After reading Nina Amir’s book, How to Blog a Book, I’ve decided to blog Hada’s Fog. A new scene or chapter will be posted three times a week. I’ve wanted the drafts I’ve written to be perfect before letting anyone, besides my critique group, read it, but Amir said some people blog a first or second draft of a novel or non-fiction book. When the posts are completed, they are put into manuscript form, sent to an independent editor, revised, and then made into an E-book or printed on demand, or whatever way is preferred. Amir states on p. 78, “You want to put your best words forward–up to a point. You don’t want to become a perfectionist or this will deter you from publishing posts frequently.
“Consider your blogged book your first or second draft.” On P. 79, she reassures the writer again, “The blogged version does not have to be perfect, and hopefully you’ll find that fact to be creatively freeing.” Amir gave me confidence that my Hada’s Fog posts could be a draft. She’s right, that fact is creatively freeing. After all the time I’ve spent on the novel, why not blog it?
My webmaster is on vacation, and I have questions in regard to where the novel chapters will be posted. I think Hada’s Fog will need it’s own blog site. Time to Write Now will continue to be various topics about writing, but I also can use it to let readers know when a new scene or chapter has been posted to Hada’s blog.
Amir said she maintained four blogs while she posted How to Blog a Book. She wrote and published her first draft on the internet in five months. She sent her finished, polished final version to her agent who marketed the book. After a few rejections, she sent it to Writer’s Digest Books for the second time. She was eager to get the book out quickly. “I wanted to be first to market with the idea. I told her (the agent) I would self-publish if need be…” The acquisitions editor and the publisher accepted the book if Amir would agree to write 10,000 more words. Writer’s Digest Books wanted to be first to market the concept too, so she was given a deadline of just eight weeks for the additional word count. She met the due date in spite of a busy time in her life. Her traditionally published book proved that the advice she had written in it for blogging a book “really does work.”
Time to Write Now will be down for a few days while my website master works on my site. I’m not sure when that will happen, but sometime between late next week and August 12th. A new look replaces the row of books and the green background. The blog’s name and link will be the same and all you wonderful followers will continue to receive notices as usual.
I will add a new For Sale page. I’ve researched how to make packets and modules to sell at an inexpensive price. The teacher in me can’t resist an opportunity to offer what I’ve learned in order to help people in different situations. For instance, one packet is my experience as a Special Education teacher and will include stories and resources for parents of severely medically challenged children. Another packet will be information for writers in lesson formats for beginners and experienced. And, I might take Nina Amir’s advice and have another page to blog a book–probably Lilli, my YA novel.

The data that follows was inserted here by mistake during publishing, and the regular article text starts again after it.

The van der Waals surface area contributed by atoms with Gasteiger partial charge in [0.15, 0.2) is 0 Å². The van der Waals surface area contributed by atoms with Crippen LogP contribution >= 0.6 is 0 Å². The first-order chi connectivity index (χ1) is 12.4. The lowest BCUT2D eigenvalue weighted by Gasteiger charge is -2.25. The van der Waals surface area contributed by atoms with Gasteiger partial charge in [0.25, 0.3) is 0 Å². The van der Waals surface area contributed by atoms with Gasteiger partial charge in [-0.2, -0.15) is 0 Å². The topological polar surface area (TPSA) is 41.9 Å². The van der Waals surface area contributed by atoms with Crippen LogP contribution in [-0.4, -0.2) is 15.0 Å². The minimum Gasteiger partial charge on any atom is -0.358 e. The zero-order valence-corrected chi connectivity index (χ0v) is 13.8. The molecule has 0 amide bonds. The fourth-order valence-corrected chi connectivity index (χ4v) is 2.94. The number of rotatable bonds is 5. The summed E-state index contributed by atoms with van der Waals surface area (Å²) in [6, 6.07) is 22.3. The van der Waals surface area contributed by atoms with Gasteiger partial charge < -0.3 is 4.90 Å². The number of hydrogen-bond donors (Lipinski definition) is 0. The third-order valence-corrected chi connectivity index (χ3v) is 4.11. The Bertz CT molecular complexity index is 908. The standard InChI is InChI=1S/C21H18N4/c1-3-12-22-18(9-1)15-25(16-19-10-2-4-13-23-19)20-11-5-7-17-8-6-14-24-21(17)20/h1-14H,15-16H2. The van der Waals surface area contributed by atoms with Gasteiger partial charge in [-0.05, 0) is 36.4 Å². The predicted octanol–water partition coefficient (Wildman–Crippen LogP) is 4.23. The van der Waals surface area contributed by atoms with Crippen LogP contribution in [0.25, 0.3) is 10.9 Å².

If anyone wants to make suggestions for other topics that would be helpful, let me know.
Here is the link to Nina Amir’s book:
Today I listened to a replay of a youtube presentation by Nina Amir and Joel Friedlander. I have Nina’s book titled How to Blog a Book, but this webinar expanded the opportunities that she explained in her book . She has teamed up with Friedlander to package several templates and a guidebook to aid writers in blogging a book or to book a blog. She explained the difference in the terms and explained the steps, disadvantages, and advantages of both.
Sometimes I watch the clock for a webinar to be over, however with this one, I didn’t think of the time. Nina’s presentation was clear, concise, and inspiring.
Thanks Nina and Joel.
September 6th, the 6th San Francisco Writing for Change Conference will be held at the Unitarian Universalist Center, Geary @ Franklin from 8:15 to 5:30. The conference theme is “Changing the world one book at a time: writing fiction and nonfiction to make a difference.”
The keynote speaker is Adam Hochschild, “Writing About a Changing World.” Nina Amir will talk about “7 Steps to Becoming a Change Agent.” There will be the opportunity to speed date with the pros. Attendees can pitch their book to presenters at the Pitch and Learn session.
Check out all the editors, publicists and agents you’ll meet there:
Most writers know that we have to build a platform since publishers expect us to promote our books these days. One suggestion is to write parts of your book or all of it in a series of blogs to create interest in you. On the back of Nina Amir’s book, HOW TO BLOG A BOOK, it reads “the first-ever guide to writing and publishing a saleable non-fiction book based on blog content.” She guides us “through the process of developing targeted blog content that will increase your chances of publication and maximize you visibility as an author.”
Chapter 9 is “How to Repurpose Your Blog Posts for Profit and Promotion”
I like the idea of transforming my blog posts into a book. I started with blogspot.com but since I’m with WordPress now, I’d like to put those years of bloggling into use again, instead of letting them sit out there.
If putting your blogs into book form is what you’d like to do now or think you might in the future, check out Nina’s book, published by Writers Digest.